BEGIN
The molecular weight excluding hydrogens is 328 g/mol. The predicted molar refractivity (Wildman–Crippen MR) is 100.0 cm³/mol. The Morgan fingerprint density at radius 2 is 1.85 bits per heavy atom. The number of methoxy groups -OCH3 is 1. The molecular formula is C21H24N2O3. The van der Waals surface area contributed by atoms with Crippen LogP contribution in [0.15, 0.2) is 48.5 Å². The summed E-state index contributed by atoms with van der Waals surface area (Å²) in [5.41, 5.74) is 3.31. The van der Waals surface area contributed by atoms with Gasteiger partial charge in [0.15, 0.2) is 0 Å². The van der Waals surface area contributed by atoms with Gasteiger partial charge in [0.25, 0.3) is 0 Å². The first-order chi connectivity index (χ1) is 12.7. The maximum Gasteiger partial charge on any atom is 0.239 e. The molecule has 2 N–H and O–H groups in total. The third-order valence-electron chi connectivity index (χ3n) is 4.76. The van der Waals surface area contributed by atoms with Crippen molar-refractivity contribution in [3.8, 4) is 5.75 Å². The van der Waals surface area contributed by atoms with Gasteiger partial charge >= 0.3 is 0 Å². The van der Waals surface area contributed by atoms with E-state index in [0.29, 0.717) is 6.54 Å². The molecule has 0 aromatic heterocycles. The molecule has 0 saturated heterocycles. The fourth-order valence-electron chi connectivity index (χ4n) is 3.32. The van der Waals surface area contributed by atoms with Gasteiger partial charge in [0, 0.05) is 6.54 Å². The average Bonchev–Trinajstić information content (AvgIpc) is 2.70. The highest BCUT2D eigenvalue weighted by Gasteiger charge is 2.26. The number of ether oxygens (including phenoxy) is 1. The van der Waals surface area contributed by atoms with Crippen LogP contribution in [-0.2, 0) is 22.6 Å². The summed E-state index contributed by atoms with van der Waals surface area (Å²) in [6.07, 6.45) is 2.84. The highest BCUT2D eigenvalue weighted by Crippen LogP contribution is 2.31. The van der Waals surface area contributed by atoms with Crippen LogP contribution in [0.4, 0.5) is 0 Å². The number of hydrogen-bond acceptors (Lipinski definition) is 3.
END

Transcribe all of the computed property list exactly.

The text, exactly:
The molecular weight excluding hydrogens is 328 g/mol. The predicted molar refractivity (Wildman–Crippen MR) is 100.0 cm³/mol. The Morgan fingerprint density at radius 2 is 1.85 bits per heavy atom. The number of methoxy groups -OCH3 is 1. The molecular formula is C21H24N2O3. The van der Waals surface area contributed by atoms with Crippen LogP contribution in [0.15, 0.2) is 48.5 Å². The summed E-state index contributed by atoms with van der Waals surface area (Å²) in [5.41, 5.74) is 3.31. The van der Waals surface area contributed by atoms with Gasteiger partial charge in [0.15, 0.2) is 0 Å². The van der Waals surface area contributed by atoms with Gasteiger partial charge in [0.25, 0.3) is 0 Å². The first-order chi connectivity index (χ1) is 12.7. The maximum Gasteiger partial charge on any atom is 0.239 e. The molecule has 2 N–H and O–H groups in total. The third-order valence-electron chi connectivity index (χ3n) is 4.76. The van der Waals surface area contributed by atoms with Crippen molar-refractivity contribution in [3.8, 4) is 5.75 Å². The van der Waals surface area contributed by atoms with Gasteiger partial charge >= 0.3 is 0 Å². The van der Waals surface area contributed by atoms with E-state index in [0.29, 0.717) is 6.54 Å². The molecule has 0 aromatic heterocycles. The molecule has 0 saturated heterocycles. The fourth-order valence-electron chi connectivity index (χ4n) is 3.32. The van der Waals surface area contributed by atoms with Gasteiger partial charge in [0, 0.05) is 6.54 Å². The average Bonchev–Trinajstić information content (AvgIpc) is 2.70. The highest BCUT2D eigenvalue weighted by Gasteiger charge is 2.26. The number of ether oxygens (including phenoxy) is 1. The van der Waals surface area contributed by atoms with Crippen LogP contribution in [-0.2, 0) is 22.6 Å². The summed E-state index contributed by atoms with van der Waals surface area (Å²) in [6.07, 6.45) is 2.84. The highest BCUT2D eigenvalue weighted by Crippen LogP contribution is 2.31. The van der Waals surface area contributed by atoms with Crippen LogP contribution in [0.4, 0.5) is 0 Å². The number of hydrogen-bond acceptors (Lipinski definition) is 3.